Norwegian wood: sustainable timber at the Chelsea Flower Show


The 'Naturally Norway' garden by Darren Saines

Garden designer Darren Saines, based at Jessheim near Oslo, entered the RHS Chelsea Flower Show for the first time this year. He came away with a Silver Gilt medal for his ‘Kebony – Naturally Norway’ garden, inspired by the country’s hardy flora and fauna.

Inspired by Norwegian landscapes

Sustainable design was one of the main considerations for the Naturally Norway team, which aside from Darren also included Norwegian timber producers Kebony.

Kebony, first-time exhibitors at this year’s Ecobuild, manufactures a wood product that has been made harder, more durable, dimensionally stable and weather resistant through a non-toxic process they call Kebonization, which uses liquids from biowaste material.

In simple terms, the process transforms sustainably managed softwoods so that they resemble hardwoods – both in terms of appearance and performance.

Kebony timber cladding

Used primarily for cladding and decking, but also suitable for furniture and other joinery applications, Kebony timber has attained the Swan eco-label (the official Nordic eco-label, introduced by the Nordic Council of Ministers).

Kebony timber decking

From the Naturally Norway press release:

Darren’s design philosophy is to create a nature-inspired garden grown to flourish in and resist the diverse Nordic climate with plants chosen for their unusual natural shapes and structures. The garden has been designed to reflect the unique landscape of Norway – from flora and fauna to fjords.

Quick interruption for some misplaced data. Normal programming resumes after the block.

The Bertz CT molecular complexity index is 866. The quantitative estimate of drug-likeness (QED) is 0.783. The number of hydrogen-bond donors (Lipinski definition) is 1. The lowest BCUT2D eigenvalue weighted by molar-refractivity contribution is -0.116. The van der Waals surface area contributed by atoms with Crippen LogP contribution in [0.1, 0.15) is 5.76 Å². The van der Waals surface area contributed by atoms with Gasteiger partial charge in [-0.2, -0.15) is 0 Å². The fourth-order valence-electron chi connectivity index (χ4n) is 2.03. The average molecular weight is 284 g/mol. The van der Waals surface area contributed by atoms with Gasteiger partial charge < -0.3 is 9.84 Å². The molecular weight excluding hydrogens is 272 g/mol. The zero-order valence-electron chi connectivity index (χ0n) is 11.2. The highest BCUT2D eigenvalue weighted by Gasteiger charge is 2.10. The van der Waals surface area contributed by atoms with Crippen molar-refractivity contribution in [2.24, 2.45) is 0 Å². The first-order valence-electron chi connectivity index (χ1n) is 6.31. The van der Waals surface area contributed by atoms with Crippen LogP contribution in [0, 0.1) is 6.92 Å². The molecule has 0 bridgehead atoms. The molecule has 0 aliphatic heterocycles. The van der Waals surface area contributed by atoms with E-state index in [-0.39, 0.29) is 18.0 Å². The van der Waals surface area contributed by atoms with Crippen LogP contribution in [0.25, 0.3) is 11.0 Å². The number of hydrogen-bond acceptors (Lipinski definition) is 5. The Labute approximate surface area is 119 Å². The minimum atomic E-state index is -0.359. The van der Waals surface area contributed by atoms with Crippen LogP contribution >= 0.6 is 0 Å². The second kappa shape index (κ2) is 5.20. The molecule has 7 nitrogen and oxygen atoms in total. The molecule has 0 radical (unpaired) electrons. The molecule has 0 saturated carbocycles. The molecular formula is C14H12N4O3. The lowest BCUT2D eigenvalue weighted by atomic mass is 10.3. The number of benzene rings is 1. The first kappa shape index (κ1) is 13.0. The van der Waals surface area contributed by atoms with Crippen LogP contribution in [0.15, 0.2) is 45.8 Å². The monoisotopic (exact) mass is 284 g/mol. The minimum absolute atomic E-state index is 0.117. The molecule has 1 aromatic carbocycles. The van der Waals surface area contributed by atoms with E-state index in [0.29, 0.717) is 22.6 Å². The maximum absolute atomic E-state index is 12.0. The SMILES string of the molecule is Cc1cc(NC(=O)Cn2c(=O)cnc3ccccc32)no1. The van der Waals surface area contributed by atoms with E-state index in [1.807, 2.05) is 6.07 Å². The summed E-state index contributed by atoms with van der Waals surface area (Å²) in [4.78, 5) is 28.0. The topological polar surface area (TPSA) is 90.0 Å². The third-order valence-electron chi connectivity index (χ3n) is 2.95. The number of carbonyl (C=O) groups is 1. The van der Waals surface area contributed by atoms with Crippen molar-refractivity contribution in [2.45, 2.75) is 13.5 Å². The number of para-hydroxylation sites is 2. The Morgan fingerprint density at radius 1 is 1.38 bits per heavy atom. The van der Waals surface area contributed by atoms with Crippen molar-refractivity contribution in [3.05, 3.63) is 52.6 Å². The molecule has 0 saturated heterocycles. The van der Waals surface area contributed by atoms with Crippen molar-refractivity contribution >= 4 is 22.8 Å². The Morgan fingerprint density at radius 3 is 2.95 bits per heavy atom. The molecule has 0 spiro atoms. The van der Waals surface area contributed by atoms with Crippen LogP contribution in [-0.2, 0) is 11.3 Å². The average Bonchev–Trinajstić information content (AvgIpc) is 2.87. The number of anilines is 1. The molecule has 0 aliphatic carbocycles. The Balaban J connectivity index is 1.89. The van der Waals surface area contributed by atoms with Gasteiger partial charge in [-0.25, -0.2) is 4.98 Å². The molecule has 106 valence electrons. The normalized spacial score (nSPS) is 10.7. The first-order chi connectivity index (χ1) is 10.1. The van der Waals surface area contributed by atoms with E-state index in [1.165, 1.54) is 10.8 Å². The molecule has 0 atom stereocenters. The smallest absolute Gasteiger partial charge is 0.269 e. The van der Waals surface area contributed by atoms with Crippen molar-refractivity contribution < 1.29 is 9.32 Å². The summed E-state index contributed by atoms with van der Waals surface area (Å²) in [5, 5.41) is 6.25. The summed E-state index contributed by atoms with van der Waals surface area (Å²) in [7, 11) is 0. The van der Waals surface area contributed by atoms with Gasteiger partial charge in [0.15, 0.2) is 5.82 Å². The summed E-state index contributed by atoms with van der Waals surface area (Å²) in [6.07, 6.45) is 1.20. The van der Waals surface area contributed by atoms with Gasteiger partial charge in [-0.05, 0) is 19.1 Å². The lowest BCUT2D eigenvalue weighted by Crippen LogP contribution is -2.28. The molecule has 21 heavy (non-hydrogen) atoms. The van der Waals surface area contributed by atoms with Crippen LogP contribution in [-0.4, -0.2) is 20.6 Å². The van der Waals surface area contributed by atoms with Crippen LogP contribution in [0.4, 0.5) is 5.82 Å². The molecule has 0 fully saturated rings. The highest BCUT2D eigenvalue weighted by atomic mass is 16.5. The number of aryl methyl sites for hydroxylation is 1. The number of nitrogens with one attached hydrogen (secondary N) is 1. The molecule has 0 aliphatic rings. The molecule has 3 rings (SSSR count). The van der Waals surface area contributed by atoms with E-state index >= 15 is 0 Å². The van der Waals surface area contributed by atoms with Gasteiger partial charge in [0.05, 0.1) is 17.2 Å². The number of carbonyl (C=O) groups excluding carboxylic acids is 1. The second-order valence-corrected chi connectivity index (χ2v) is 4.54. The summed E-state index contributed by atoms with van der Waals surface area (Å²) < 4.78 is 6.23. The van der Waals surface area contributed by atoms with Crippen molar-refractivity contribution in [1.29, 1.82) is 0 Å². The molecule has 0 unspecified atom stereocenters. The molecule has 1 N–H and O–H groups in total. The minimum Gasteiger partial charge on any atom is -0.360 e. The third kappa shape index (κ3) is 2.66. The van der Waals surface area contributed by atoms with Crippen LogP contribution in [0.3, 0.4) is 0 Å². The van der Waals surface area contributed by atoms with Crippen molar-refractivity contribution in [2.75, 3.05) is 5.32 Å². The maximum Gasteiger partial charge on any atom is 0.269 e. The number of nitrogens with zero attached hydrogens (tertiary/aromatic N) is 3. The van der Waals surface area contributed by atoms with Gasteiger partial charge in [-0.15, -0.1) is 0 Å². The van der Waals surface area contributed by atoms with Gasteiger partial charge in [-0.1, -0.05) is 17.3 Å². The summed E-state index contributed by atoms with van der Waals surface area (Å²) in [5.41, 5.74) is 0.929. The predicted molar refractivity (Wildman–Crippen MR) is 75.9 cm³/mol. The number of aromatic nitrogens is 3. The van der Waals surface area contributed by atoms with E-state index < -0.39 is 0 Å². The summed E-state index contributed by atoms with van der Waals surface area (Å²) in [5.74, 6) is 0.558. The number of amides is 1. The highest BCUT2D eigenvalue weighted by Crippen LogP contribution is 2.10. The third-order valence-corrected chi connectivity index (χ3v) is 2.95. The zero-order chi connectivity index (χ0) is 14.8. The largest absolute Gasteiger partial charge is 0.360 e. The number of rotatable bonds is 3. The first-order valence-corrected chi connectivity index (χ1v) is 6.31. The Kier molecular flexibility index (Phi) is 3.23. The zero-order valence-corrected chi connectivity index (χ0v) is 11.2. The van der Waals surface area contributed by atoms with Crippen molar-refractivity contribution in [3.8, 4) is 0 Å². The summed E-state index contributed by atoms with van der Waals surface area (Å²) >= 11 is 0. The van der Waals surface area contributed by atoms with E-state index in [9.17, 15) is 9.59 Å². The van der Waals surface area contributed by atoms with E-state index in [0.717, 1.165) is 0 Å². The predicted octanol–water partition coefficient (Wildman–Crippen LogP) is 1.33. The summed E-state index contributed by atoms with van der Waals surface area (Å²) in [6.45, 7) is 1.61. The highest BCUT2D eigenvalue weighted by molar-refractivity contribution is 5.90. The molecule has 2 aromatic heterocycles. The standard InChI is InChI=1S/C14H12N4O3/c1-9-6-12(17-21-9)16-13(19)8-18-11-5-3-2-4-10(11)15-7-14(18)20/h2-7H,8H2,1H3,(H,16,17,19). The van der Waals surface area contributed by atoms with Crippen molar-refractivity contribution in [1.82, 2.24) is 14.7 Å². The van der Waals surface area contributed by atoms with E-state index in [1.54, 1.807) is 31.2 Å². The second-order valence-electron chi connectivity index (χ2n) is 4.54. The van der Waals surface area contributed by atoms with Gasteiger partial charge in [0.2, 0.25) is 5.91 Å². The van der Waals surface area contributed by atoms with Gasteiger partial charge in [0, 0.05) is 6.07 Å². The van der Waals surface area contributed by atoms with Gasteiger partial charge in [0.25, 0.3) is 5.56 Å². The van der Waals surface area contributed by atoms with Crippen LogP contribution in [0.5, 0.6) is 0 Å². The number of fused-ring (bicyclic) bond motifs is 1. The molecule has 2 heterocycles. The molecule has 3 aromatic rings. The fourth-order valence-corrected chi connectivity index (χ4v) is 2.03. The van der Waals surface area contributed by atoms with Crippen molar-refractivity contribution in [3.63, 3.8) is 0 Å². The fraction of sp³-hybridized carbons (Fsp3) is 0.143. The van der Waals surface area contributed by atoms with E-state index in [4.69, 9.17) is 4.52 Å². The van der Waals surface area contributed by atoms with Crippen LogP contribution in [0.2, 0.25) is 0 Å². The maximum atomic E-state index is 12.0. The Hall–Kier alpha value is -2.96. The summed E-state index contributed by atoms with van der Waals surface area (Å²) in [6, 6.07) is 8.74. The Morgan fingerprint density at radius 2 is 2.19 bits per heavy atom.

… The planted areas will be defined by natural stone from Lundhs, with a centrepiece of a dramatic 40-year-old stunted pine tree set in natural larvikitt rock – the Norwegian national stone – that has been ‘rescued’ from a quarry.
A sleek central pavilion, designed by Darren and Norwegian duo StokkeAustad, incorporates a ‘living cube’ and is a space that adapts to the seasons, immersing the senses outdoors. Designed as an extension of the home for use throughout the year, the structure features intriguing applications – a discreet kitchen, shower and even day bed. An undulating water feature surrounds the pavilion reflecting the tranquil Norwegian fjords.
… Kebony wood is used as a sustainable alternative to tropical timber for the decking and pavilion structure while energy is created from bio ethanol burners. Unique glass will be used within the living cube, tinted to provide unusual lighting effects and self-cleaning for low maintenance. Flamed stone will be applied to terraced areas and granite from Southern Norway for its unique pearly façade. Even the boundary walls have been constructed from an eco-product called Durisol, blocks made from 80% recycled wood, linked together like Lego.

I will leave you with some more images from this beautifully twilit garden (and will try not to feel too homesick in the process):

The glass and timber pavillion

Plants that thrive in the short Nordic summer

Blurring boundaries: indoor/outdoor living

If you are interested in landscape design generally, have a look at our sister blog External Works.

‘Kebony – Naturally Norway’ photos by Helen Fickling.

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